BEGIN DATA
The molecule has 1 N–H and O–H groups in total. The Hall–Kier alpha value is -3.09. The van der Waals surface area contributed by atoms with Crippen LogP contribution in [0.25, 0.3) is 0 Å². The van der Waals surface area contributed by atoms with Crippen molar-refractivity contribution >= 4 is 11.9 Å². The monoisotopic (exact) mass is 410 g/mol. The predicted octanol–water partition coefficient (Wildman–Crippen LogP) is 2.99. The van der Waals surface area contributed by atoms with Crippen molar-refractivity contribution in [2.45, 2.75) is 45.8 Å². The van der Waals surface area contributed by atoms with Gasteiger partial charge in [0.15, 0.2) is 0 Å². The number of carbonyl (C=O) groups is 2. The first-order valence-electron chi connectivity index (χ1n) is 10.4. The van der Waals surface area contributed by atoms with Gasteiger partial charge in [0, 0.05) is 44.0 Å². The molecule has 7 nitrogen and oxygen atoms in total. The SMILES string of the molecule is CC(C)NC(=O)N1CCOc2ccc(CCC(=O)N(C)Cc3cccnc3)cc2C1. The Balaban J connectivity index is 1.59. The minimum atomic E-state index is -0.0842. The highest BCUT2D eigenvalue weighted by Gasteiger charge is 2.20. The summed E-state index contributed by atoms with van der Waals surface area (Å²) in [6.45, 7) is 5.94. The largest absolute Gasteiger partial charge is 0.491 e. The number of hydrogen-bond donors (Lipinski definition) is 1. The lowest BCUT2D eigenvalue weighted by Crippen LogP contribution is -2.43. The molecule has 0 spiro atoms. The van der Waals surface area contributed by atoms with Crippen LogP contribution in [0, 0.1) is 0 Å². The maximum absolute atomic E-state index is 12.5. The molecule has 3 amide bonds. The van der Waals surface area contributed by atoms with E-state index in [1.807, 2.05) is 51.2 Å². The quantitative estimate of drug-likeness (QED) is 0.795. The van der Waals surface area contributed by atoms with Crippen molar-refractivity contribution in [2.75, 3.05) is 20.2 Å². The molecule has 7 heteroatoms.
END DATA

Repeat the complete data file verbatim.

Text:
The molecule has 1 N–H and O–H groups in total. The Hall–Kier alpha value is -3.09. The van der Waals surface area contributed by atoms with Crippen LogP contribution in [0.25, 0.3) is 0 Å². The van der Waals surface area contributed by atoms with Crippen molar-refractivity contribution >= 4 is 11.9 Å². The monoisotopic (exact) mass is 410 g/mol. The predicted octanol–water partition coefficient (Wildman–Crippen LogP) is 2.99. The van der Waals surface area contributed by atoms with Crippen molar-refractivity contribution in [2.45, 2.75) is 45.8 Å². The van der Waals surface area contributed by atoms with Gasteiger partial charge in [0.15, 0.2) is 0 Å². The number of carbonyl (C=O) groups is 2. The first-order valence-electron chi connectivity index (χ1n) is 10.4. The van der Waals surface area contributed by atoms with Gasteiger partial charge in [0, 0.05) is 44.0 Å². The molecule has 7 nitrogen and oxygen atoms in total. The SMILES string of the molecule is CC(C)NC(=O)N1CCOc2ccc(CCC(=O)N(C)Cc3cccnc3)cc2C1. The Balaban J connectivity index is 1.59. The minimum atomic E-state index is -0.0842. The highest BCUT2D eigenvalue weighted by Gasteiger charge is 2.20. The summed E-state index contributed by atoms with van der Waals surface area (Å²) in [6.45, 7) is 5.94. The largest absolute Gasteiger partial charge is 0.491 e. The number of hydrogen-bond donors (Lipinski definition) is 1. The lowest BCUT2D eigenvalue weighted by Crippen LogP contribution is -2.43. The molecule has 0 spiro atoms. The van der Waals surface area contributed by atoms with Crippen LogP contribution in [0, 0.1) is 0 Å². The maximum absolute atomic E-state index is 12.5. The molecule has 3 amide bonds. The van der Waals surface area contributed by atoms with E-state index in [1.807, 2.05) is 51.2 Å². The quantitative estimate of drug-likeness (QED) is 0.795. The van der Waals surface area contributed by atoms with Crippen molar-refractivity contribution in [2.75, 3.05) is 20.2 Å². The molecule has 7 heteroatoms.